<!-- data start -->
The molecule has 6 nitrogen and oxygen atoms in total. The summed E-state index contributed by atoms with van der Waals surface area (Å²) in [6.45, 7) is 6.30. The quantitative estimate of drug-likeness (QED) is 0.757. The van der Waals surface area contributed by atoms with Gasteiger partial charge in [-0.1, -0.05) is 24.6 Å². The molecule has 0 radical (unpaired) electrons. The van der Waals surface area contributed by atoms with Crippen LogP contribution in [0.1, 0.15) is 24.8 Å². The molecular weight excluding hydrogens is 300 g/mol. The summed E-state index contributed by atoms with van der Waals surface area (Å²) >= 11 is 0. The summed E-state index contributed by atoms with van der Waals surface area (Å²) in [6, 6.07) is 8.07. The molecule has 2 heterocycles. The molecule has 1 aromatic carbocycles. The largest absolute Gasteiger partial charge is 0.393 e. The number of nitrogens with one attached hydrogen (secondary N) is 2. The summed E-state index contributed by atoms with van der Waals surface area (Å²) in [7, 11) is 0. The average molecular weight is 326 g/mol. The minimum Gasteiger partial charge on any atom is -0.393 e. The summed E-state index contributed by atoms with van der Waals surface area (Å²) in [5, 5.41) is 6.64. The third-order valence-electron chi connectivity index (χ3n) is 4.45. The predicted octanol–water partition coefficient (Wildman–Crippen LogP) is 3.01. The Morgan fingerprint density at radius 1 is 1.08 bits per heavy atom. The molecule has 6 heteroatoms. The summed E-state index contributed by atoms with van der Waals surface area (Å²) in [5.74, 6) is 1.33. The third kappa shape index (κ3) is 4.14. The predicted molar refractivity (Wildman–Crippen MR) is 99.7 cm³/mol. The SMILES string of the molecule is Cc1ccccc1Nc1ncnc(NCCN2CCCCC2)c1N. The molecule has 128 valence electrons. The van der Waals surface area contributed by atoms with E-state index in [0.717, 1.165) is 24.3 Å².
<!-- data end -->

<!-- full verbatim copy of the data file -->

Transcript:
The molecule has 6 nitrogen and oxygen atoms in total. The summed E-state index contributed by atoms with van der Waals surface area (Å²) in [6.45, 7) is 6.30. The quantitative estimate of drug-likeness (QED) is 0.757. The van der Waals surface area contributed by atoms with Gasteiger partial charge in [-0.1, -0.05) is 24.6 Å². The molecule has 0 radical (unpaired) electrons. The van der Waals surface area contributed by atoms with Crippen LogP contribution in [0.1, 0.15) is 24.8 Å². The molecular weight excluding hydrogens is 300 g/mol. The summed E-state index contributed by atoms with van der Waals surface area (Å²) >= 11 is 0. The summed E-state index contributed by atoms with van der Waals surface area (Å²) in [6, 6.07) is 8.07. The molecule has 2 heterocycles. The molecule has 1 aromatic carbocycles. The largest absolute Gasteiger partial charge is 0.393 e. The number of nitrogens with one attached hydrogen (secondary N) is 2. The summed E-state index contributed by atoms with van der Waals surface area (Å²) in [7, 11) is 0. The average molecular weight is 326 g/mol. The minimum Gasteiger partial charge on any atom is -0.393 e. The summed E-state index contributed by atoms with van der Waals surface area (Å²) in [5, 5.41) is 6.64. The third-order valence-electron chi connectivity index (χ3n) is 4.45. The predicted octanol–water partition coefficient (Wildman–Crippen LogP) is 3.01. The Morgan fingerprint density at radius 1 is 1.08 bits per heavy atom. The molecule has 6 heteroatoms. The summed E-state index contributed by atoms with van der Waals surface area (Å²) in [5.74, 6) is 1.33. The third kappa shape index (κ3) is 4.14. The predicted molar refractivity (Wildman–Crippen MR) is 99.7 cm³/mol. The SMILES string of the molecule is Cc1ccccc1Nc1ncnc(NCCN2CCCCC2)c1N. The molecule has 128 valence electrons. The van der Waals surface area contributed by atoms with E-state index in [0.717, 1.165) is 24.3 Å².